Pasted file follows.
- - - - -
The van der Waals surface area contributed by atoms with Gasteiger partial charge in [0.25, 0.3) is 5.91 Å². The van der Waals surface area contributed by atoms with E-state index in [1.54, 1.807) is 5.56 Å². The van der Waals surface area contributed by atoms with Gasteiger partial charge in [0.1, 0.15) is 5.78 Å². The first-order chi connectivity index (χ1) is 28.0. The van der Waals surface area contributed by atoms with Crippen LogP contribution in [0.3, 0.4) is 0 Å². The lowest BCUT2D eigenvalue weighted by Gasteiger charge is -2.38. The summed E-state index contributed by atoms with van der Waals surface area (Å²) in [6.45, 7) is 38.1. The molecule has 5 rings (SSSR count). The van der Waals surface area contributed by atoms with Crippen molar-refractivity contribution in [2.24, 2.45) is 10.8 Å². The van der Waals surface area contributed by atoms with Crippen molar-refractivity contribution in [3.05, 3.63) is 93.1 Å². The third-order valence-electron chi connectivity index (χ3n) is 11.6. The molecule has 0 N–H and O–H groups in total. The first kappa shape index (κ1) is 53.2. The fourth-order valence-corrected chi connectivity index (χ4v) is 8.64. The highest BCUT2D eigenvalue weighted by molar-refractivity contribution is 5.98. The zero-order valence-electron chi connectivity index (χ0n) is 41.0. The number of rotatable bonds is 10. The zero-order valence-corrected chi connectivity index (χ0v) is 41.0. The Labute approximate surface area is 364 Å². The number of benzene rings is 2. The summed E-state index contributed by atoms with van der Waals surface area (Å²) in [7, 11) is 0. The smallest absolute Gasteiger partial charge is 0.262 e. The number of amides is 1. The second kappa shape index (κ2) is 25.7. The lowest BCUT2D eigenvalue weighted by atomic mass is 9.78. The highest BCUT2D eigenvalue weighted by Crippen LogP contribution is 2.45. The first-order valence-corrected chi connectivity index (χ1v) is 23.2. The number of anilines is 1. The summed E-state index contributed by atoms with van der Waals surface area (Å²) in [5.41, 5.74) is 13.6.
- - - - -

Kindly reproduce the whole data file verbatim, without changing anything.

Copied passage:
The van der Waals surface area contributed by atoms with Gasteiger partial charge in [0.25, 0.3) is 5.91 Å². The van der Waals surface area contributed by atoms with E-state index in [1.54, 1.807) is 5.56 Å². The van der Waals surface area contributed by atoms with Gasteiger partial charge in [0.1, 0.15) is 5.78 Å². The first-order chi connectivity index (χ1) is 28.0. The van der Waals surface area contributed by atoms with Crippen LogP contribution in [0.3, 0.4) is 0 Å². The lowest BCUT2D eigenvalue weighted by Gasteiger charge is -2.38. The summed E-state index contributed by atoms with van der Waals surface area (Å²) in [6.45, 7) is 38.1. The molecule has 5 rings (SSSR count). The van der Waals surface area contributed by atoms with Crippen molar-refractivity contribution in [2.24, 2.45) is 10.8 Å². The van der Waals surface area contributed by atoms with Crippen molar-refractivity contribution in [3.05, 3.63) is 93.1 Å². The third-order valence-electron chi connectivity index (χ3n) is 11.6. The molecule has 0 N–H and O–H groups in total. The first kappa shape index (κ1) is 53.2. The fourth-order valence-corrected chi connectivity index (χ4v) is 8.64. The highest BCUT2D eigenvalue weighted by molar-refractivity contribution is 5.98. The zero-order valence-electron chi connectivity index (χ0n) is 41.0. The number of rotatable bonds is 10. The zero-order valence-corrected chi connectivity index (χ0v) is 41.0. The Labute approximate surface area is 364 Å². The number of benzene rings is 2. The summed E-state index contributed by atoms with van der Waals surface area (Å²) in [7, 11) is 0. The smallest absolute Gasteiger partial charge is 0.262 e. The number of amides is 1. The second kappa shape index (κ2) is 25.7. The lowest BCUT2D eigenvalue weighted by atomic mass is 9.78. The highest BCUT2D eigenvalue weighted by Crippen LogP contribution is 2.45. The first-order valence-corrected chi connectivity index (χ1v) is 23.2. The number of anilines is 1. The summed E-state index contributed by atoms with van der Waals surface area (Å²) in [5.41, 5.74) is 13.6.